According to an Associated Press and GfK poll, this finding shouldn't prove surprising because the past 3 decades have evidenced a significant, if not profound shift in the attitudes of Americans, especially young Americans who haven't reached their 30th birthdays, toward civic duty.
The 2014 poll repeated questions from a 1984 National Opinion Reseach Center poll, which surveyed Americans about their views concerning voting, volunteering, serving on a jury, reporting crime, speaking English, and being informed about national issues. The 2014 findings:
- 25% of Americans under the age of 30 said that speaking English, being informed about current events, and volunteering are not civic duties.
- In 2014, 37% of Americans believe that keeping up with current events is very important and 20% said there exists no civic obligation to be informed about current events. In 1984, 56% of Americans thought it a civic obligation.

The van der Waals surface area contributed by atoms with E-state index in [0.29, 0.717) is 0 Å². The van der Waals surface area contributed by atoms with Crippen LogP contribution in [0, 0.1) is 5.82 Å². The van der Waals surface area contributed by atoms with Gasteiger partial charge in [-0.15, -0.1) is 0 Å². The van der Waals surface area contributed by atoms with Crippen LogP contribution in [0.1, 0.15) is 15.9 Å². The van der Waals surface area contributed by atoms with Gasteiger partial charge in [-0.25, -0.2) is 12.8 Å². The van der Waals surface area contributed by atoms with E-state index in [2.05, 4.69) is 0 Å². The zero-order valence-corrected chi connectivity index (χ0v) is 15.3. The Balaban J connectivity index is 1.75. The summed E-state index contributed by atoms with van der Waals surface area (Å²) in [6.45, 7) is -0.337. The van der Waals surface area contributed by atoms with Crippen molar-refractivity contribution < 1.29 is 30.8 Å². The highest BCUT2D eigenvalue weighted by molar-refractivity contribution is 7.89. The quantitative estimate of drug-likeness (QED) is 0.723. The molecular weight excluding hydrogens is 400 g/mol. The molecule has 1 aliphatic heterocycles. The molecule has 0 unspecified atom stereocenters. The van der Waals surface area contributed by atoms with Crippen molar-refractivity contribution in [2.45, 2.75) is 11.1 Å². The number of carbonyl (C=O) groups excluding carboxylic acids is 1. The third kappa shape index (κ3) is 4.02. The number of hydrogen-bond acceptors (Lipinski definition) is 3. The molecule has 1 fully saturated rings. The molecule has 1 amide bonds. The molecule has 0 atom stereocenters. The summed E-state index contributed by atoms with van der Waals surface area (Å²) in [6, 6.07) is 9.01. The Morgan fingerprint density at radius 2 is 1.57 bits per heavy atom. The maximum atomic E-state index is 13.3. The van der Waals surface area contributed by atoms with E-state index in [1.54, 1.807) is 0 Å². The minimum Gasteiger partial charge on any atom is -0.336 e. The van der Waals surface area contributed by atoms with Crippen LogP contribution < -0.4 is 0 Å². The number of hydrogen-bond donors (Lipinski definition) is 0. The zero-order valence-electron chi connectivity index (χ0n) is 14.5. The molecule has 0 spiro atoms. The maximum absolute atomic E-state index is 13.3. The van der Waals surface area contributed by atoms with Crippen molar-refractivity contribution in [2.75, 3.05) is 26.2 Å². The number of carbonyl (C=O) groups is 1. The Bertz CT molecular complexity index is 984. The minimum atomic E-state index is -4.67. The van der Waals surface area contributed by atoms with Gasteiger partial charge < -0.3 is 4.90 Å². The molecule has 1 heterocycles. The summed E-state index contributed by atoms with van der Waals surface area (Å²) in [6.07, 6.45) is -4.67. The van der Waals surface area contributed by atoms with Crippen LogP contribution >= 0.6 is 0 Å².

- 67% of young Americans felt strongly about reporting crimes, calling it "very important." However, in 1984, 86% of young Americans called crime reporting "very important."
- 75% of respondents who viewed voting as a "very important obligation." Even so, only 36% of eligible voters turned out to vote in the November 2014 midterm elections. That's the lowest turnout since World War II.
- 28% of all respondents called volunteering a "very important obligation." 29% of Americans less than 30 years old considered volunteering "very important." In 1984, 19% of Americans less than 30 years old considered volunteering "very important."
These findings suggest an eroding sense of civic duty among Americans, in general, and among young Americans who have not reached their 30th birthday, in particuular. Speaking English and being informed about current events don't really matter. And, despite an increasing sense of volunteerism among young Americans, the simple fact is that less than 1 of 3 Americans who aren't yet 30 years old consider volunteering "very important."
Again this didn't happen yesterday. It's an attitude that has been developing for 30 years.
What have the nation’s public schools and the states’ educational policies doing to prepare the next generation of adult citizens to know and understand their civic roles and responsibilities? Sad to say, it seems very, very little.
Let the discussion begin...
To read The Motley Monk's post about the state of knowledge of American civics, click on the following link:
To read the Associated Press/GfK poll, click on the following link: